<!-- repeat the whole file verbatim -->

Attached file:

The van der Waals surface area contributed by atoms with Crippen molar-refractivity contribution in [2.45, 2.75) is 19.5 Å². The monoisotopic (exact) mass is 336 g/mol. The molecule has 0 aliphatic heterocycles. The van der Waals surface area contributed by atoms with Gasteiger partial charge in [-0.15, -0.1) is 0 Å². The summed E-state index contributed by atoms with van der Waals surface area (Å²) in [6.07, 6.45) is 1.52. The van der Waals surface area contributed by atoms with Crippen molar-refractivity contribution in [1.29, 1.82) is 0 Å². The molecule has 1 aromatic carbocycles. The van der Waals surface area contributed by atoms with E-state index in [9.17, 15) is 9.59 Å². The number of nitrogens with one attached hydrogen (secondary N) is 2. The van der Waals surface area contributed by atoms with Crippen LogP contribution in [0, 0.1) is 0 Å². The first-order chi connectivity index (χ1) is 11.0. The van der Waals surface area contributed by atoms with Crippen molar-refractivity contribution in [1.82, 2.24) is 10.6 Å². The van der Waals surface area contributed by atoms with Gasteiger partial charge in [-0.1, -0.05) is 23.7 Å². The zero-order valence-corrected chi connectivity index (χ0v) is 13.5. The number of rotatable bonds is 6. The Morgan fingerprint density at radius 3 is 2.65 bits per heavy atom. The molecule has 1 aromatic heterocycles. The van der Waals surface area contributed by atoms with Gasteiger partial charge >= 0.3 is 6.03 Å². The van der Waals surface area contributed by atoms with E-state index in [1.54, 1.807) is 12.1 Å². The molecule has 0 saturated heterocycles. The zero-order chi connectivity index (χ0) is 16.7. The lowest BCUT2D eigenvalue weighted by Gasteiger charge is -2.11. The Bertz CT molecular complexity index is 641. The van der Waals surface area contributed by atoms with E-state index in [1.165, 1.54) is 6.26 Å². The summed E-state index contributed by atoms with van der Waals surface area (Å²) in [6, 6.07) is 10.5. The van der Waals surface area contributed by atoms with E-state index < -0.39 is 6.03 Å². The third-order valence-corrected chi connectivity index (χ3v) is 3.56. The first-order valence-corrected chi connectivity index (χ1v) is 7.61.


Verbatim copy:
The van der Waals surface area contributed by atoms with Crippen molar-refractivity contribution in [2.45, 2.75) is 19.5 Å². The monoisotopic (exact) mass is 336 g/mol. The molecule has 0 aliphatic heterocycles. The van der Waals surface area contributed by atoms with Gasteiger partial charge in [-0.15, -0.1) is 0 Å². The summed E-state index contributed by atoms with van der Waals surface area (Å²) in [6.07, 6.45) is 1.52. The van der Waals surface area contributed by atoms with Crippen molar-refractivity contribution in [1.29, 1.82) is 0 Å². The molecule has 1 aromatic carbocycles. The van der Waals surface area contributed by atoms with E-state index in [9.17, 15) is 9.59 Å². The number of nitrogens with one attached hydrogen (secondary N) is 2. The van der Waals surface area contributed by atoms with Crippen LogP contribution in [0, 0.1) is 0 Å². The first-order chi connectivity index (χ1) is 11.0. The van der Waals surface area contributed by atoms with Crippen molar-refractivity contribution in [1.82, 2.24) is 10.6 Å². The van der Waals surface area contributed by atoms with Gasteiger partial charge in [-0.1, -0.05) is 23.7 Å². The zero-order valence-corrected chi connectivity index (χ0v) is 13.5. The number of rotatable bonds is 6. The Morgan fingerprint density at radius 3 is 2.65 bits per heavy atom. The molecule has 1 aromatic heterocycles. The van der Waals surface area contributed by atoms with Gasteiger partial charge >= 0.3 is 6.03 Å². The van der Waals surface area contributed by atoms with E-state index in [1.54, 1.807) is 12.1 Å². The molecule has 0 saturated heterocycles. The zero-order chi connectivity index (χ0) is 16.7. The lowest BCUT2D eigenvalue weighted by Gasteiger charge is -2.11. The Bertz CT molecular complexity index is 641. The van der Waals surface area contributed by atoms with E-state index in [1.165, 1.54) is 6.26 Å². The summed E-state index contributed by atoms with van der Waals surface area (Å²) in [6, 6.07) is 10.5. The van der Waals surface area contributed by atoms with E-state index < -0.39 is 6.03 Å². The third-order valence-corrected chi connectivity index (χ3v) is 3.56. The first-order valence-corrected chi connectivity index (χ1v) is 7.61.